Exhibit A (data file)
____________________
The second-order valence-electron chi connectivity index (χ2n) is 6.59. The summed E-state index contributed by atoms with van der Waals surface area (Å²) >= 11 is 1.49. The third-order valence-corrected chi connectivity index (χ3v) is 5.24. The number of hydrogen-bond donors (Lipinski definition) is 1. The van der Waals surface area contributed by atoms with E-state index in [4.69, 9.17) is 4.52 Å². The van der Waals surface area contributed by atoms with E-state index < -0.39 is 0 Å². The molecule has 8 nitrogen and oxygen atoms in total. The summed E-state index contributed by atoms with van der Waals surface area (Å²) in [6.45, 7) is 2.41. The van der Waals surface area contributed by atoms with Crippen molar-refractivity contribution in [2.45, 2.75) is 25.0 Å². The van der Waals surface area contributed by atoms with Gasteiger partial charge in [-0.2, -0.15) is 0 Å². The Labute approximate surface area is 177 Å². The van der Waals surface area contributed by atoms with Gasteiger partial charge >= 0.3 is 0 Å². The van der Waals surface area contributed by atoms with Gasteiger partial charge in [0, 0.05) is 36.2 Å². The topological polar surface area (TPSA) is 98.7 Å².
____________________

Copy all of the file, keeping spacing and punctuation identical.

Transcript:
The second-order valence-electron chi connectivity index (χ2n) is 6.59. The summed E-state index contributed by atoms with van der Waals surface area (Å²) >= 11 is 1.49. The third-order valence-corrected chi connectivity index (χ3v) is 5.24. The number of hydrogen-bond donors (Lipinski definition) is 1. The van der Waals surface area contributed by atoms with E-state index in [4.69, 9.17) is 4.52 Å². The van der Waals surface area contributed by atoms with E-state index < -0.39 is 0 Å². The molecule has 8 nitrogen and oxygen atoms in total. The summed E-state index contributed by atoms with van der Waals surface area (Å²) in [6.45, 7) is 2.41. The van der Waals surface area contributed by atoms with Crippen molar-refractivity contribution in [2.45, 2.75) is 25.0 Å². The van der Waals surface area contributed by atoms with Gasteiger partial charge in [-0.2, -0.15) is 0 Å². The Labute approximate surface area is 177 Å². The van der Waals surface area contributed by atoms with Gasteiger partial charge >= 0.3 is 0 Å². The van der Waals surface area contributed by atoms with Gasteiger partial charge in [0, 0.05) is 36.2 Å². The topological polar surface area (TPSA) is 98.7 Å².